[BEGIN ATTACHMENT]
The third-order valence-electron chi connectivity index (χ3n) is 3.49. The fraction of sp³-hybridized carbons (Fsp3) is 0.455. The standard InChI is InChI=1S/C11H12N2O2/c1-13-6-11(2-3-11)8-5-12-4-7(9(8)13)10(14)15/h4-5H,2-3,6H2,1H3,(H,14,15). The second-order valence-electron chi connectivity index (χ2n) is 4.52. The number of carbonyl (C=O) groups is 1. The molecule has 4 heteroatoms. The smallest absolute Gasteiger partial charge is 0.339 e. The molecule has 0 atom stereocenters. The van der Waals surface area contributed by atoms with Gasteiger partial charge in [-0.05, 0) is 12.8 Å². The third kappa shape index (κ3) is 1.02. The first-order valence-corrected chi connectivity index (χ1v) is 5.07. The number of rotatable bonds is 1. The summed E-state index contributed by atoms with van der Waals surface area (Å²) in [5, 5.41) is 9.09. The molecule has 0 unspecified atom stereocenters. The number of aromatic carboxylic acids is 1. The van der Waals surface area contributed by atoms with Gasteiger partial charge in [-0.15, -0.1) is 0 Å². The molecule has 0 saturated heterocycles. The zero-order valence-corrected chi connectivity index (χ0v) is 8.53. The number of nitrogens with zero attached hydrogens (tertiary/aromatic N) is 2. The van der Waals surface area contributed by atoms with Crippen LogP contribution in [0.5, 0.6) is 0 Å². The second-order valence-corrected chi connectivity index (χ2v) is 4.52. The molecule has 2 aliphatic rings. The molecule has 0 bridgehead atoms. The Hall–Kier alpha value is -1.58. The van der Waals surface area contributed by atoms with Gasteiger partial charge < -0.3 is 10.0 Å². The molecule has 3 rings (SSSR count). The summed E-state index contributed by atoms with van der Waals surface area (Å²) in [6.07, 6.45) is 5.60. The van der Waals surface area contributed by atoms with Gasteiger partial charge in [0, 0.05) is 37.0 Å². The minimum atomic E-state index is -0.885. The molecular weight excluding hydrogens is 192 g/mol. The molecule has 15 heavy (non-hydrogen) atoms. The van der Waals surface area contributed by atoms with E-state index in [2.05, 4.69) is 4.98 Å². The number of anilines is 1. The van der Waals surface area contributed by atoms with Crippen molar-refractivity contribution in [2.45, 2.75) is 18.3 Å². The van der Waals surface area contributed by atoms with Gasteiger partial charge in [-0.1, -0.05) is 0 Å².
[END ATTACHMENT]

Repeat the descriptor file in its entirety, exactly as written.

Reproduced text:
The third-order valence-electron chi connectivity index (χ3n) is 3.49. The fraction of sp³-hybridized carbons (Fsp3) is 0.455. The standard InChI is InChI=1S/C11H12N2O2/c1-13-6-11(2-3-11)8-5-12-4-7(9(8)13)10(14)15/h4-5H,2-3,6H2,1H3,(H,14,15). The second-order valence-electron chi connectivity index (χ2n) is 4.52. The number of carbonyl (C=O) groups is 1. The molecule has 4 heteroatoms. The smallest absolute Gasteiger partial charge is 0.339 e. The molecule has 0 atom stereocenters. The van der Waals surface area contributed by atoms with Gasteiger partial charge in [-0.05, 0) is 12.8 Å². The third kappa shape index (κ3) is 1.02. The first-order valence-corrected chi connectivity index (χ1v) is 5.07. The number of rotatable bonds is 1. The summed E-state index contributed by atoms with van der Waals surface area (Å²) in [5, 5.41) is 9.09. The molecule has 0 unspecified atom stereocenters. The number of aromatic carboxylic acids is 1. The van der Waals surface area contributed by atoms with Gasteiger partial charge in [-0.15, -0.1) is 0 Å². The molecule has 0 saturated heterocycles. The zero-order valence-corrected chi connectivity index (χ0v) is 8.53. The number of nitrogens with zero attached hydrogens (tertiary/aromatic N) is 2. The van der Waals surface area contributed by atoms with Crippen LogP contribution in [0.5, 0.6) is 0 Å². The second-order valence-corrected chi connectivity index (χ2v) is 4.52. The molecule has 2 aliphatic rings. The molecule has 0 bridgehead atoms. The Hall–Kier alpha value is -1.58. The van der Waals surface area contributed by atoms with Gasteiger partial charge < -0.3 is 10.0 Å². The molecule has 3 rings (SSSR count). The summed E-state index contributed by atoms with van der Waals surface area (Å²) in [6.07, 6.45) is 5.60. The van der Waals surface area contributed by atoms with Gasteiger partial charge in [0, 0.05) is 37.0 Å². The minimum atomic E-state index is -0.885. The molecular weight excluding hydrogens is 192 g/mol. The molecule has 15 heavy (non-hydrogen) atoms. The van der Waals surface area contributed by atoms with E-state index in [2.05, 4.69) is 4.98 Å². The number of anilines is 1. The van der Waals surface area contributed by atoms with Crippen molar-refractivity contribution in [2.45, 2.75) is 18.3 Å². The van der Waals surface area contributed by atoms with Gasteiger partial charge in [-0.1, -0.05) is 0 Å².